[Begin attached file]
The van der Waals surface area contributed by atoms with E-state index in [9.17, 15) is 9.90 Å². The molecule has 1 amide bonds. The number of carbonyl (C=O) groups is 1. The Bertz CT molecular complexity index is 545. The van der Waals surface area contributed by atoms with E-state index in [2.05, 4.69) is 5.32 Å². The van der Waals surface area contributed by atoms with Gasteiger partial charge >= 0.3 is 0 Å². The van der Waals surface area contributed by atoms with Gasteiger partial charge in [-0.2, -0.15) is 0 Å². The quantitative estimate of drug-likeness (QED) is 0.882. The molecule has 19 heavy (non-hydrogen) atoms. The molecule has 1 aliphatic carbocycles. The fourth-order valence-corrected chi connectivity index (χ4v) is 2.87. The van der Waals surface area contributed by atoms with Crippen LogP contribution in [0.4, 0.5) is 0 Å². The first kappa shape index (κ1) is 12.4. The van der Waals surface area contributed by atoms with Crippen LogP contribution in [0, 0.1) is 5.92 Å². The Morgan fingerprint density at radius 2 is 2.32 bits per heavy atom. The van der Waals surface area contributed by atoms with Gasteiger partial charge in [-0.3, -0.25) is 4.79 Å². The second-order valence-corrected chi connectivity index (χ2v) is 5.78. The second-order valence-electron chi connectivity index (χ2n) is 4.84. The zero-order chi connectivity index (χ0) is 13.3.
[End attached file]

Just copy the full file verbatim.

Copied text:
The van der Waals surface area contributed by atoms with E-state index in [9.17, 15) is 9.90 Å². The molecule has 1 amide bonds. The number of carbonyl (C=O) groups is 1. The Bertz CT molecular complexity index is 545. The van der Waals surface area contributed by atoms with E-state index in [2.05, 4.69) is 5.32 Å². The van der Waals surface area contributed by atoms with Gasteiger partial charge >= 0.3 is 0 Å². The van der Waals surface area contributed by atoms with Gasteiger partial charge in [-0.2, -0.15) is 0 Å². The quantitative estimate of drug-likeness (QED) is 0.882. The molecule has 19 heavy (non-hydrogen) atoms. The molecule has 1 aliphatic carbocycles. The fourth-order valence-corrected chi connectivity index (χ4v) is 2.87. The van der Waals surface area contributed by atoms with Crippen LogP contribution in [0.4, 0.5) is 0 Å². The first kappa shape index (κ1) is 12.4. The van der Waals surface area contributed by atoms with Crippen LogP contribution in [0, 0.1) is 5.92 Å². The Morgan fingerprint density at radius 2 is 2.32 bits per heavy atom. The van der Waals surface area contributed by atoms with Gasteiger partial charge in [-0.3, -0.25) is 4.79 Å². The second-order valence-corrected chi connectivity index (χ2v) is 5.78. The second-order valence-electron chi connectivity index (χ2n) is 4.84. The zero-order chi connectivity index (χ0) is 13.3.